A Mother’s Trouble

Asia, Indonesia

Mother Temple Besakih on the Slopes of Mount Agung

A big family were walking down the outer courtyard, each donning bright-colored traditional costume with some of the family members carrying ceremonial paraphernalia: small umbrellas with very long wooden handles and baskets made from woven palm fronts. As they walked further away from the candi bentar – typical split gateway found in Balinese Hindu temples – the big group of men, women and children encompassing three generations were met by hordes of tourists.

It was the peak tourist season in Bali and the relatively remote temple compound was not exempted from the influx of domestic and foreign visitors lured to come to the island for its fabled natural and cultural scenes.

The Temple of Besakih is considered the holiest and mother of all temples on the island, thanks to not only its location on the slopes of the exalted Mount Agung – the tallest and most revered peak in Bali – but also the legend of Rsi Markendya who conceived a new religion on the island after receiving revelation from the Supreme Being.

However archaeological evidences suggest that long before Hinduism spread all over the island humans had left their marks on the same place where the Mother Temple now sits. Menhirs and stepped pyramids indicate megalithic societies once flourished on this part of the island, possibly practicing animist beliefs.

Today the compound consists of one main temple – Pura Penataran Agung – and smaller temples which, according to Bli Komang, belong to different families.

“After holding a Ngaben, people come to Besakih to conduct rituals at their respective family’s temple,” Bli Komang told us referring to the Balinese elaborate cremation ceremony. “I’ll show you my family’s temple later,” he added.


A Big Family Performing Rituals


Devout Balinese Hindus


Stairway to the Central Courtyard


Kori Agung, the Main Entrance to the Central Courtyard


Intricate Carvings on A Balinese Gamelan Instrument


Going Up


Meru, the Multi-Tiered Roofs

As we entered the main courtyard of Pura Penataran Agung after passing by some smaller temples and walking past a big kori agung – an ornate front gate made from volcanic stones – the true scale of the entire temple compound became more palpable. Rows of meru – pagoda-like multi-tiered roofs – surrounded the courtyard of the main temple where a handful of devotees sat cross-legged on the floor, behind a priest who was leading the praying ritual under a shaded pavilion.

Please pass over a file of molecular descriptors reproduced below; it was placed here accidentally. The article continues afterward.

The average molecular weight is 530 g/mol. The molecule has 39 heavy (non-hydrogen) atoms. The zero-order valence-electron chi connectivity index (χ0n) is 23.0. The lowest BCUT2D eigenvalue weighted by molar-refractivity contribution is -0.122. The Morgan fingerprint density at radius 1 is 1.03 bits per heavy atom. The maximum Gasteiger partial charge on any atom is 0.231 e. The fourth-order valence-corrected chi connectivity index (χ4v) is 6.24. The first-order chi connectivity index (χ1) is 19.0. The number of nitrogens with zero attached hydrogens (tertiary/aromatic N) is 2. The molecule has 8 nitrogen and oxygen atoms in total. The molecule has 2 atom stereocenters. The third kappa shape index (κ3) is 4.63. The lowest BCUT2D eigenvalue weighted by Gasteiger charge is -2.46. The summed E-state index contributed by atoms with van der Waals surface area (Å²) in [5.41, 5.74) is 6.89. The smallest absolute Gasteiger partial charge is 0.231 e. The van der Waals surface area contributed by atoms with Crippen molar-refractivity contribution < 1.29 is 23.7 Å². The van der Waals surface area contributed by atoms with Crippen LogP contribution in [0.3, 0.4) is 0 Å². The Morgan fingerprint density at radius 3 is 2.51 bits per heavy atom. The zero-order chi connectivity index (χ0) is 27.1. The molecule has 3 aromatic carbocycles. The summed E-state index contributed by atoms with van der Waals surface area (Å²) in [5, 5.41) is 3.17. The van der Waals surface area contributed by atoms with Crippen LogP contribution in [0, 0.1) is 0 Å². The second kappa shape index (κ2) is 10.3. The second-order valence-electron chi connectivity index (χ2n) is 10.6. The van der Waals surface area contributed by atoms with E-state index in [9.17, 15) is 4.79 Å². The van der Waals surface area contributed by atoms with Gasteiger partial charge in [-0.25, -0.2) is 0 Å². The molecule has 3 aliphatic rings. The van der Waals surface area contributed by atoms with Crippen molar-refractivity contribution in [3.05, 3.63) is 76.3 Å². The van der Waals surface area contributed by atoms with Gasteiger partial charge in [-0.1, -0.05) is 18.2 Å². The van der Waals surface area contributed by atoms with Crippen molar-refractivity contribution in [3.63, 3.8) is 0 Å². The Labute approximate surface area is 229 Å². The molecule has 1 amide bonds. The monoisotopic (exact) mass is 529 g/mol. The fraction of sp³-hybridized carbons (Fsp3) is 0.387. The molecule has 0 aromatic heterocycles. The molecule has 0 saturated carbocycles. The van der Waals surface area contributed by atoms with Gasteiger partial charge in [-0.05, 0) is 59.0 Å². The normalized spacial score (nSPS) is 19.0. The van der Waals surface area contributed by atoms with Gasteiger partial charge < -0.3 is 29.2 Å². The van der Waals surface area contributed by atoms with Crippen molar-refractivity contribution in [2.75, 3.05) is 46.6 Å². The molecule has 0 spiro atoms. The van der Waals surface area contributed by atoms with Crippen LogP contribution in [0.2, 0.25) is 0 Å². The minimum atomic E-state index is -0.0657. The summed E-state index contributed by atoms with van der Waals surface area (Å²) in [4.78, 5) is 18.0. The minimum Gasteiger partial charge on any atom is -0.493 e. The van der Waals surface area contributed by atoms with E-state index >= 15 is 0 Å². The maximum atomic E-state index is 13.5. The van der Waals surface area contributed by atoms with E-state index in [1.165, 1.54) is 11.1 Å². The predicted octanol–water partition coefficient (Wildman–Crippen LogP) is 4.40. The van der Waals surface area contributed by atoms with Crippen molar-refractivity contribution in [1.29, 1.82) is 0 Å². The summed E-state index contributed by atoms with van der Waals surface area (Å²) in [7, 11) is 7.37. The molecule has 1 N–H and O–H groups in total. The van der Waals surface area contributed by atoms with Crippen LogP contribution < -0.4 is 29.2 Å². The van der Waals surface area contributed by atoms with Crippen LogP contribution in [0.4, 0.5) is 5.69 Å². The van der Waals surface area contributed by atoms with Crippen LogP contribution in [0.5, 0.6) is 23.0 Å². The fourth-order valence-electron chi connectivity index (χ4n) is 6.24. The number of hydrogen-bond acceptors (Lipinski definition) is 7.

Then a young girl approached us and started speaking in Bahasa Indonesia, trying to sell us trinkets and souvenirs. I politely declined. Then she moved to James who was standing on my left, and tried to sell the same things to him. Due to language reason I declined her offer once again on behalf of James. But the young girl quickly replied in a firm tone. “I’m not talking to you, I’m talking to him.”

Four years ago on my second trip to Bali I had already planned a visit to Besakih, but I decided to cancel it for the negative reviews I read on the internet. Touts and scams at the supposedly holy place were two issues most travelers were talking about. Bli Komang himself convinced us to stay close to him as the locals were very pushy in selling things at exorbitant prices, from guide service to souvenirs and food. “Here nasi campur can cost you up to 100,000 rupiah,” he said, almost ten times what people usually have to pay for the dish elsewhere on the island.

In 1995 the Indonesian government submitted an application to UNESCO to list the Mother Temple of Besakih as one of the World Heritage Sites. But almost two decades later it remains in the tentative list. It has the qualities of a World Heritage Site: rich archaeological artifacts, highly intricate temples with towering merus, and centuries-old structures perched on one of the most dramatic locations on the island. However rampant commercialization at the temple compound doesn’t convince UNESCO to include it in the elite group of sites deemed invaluably important for mankind.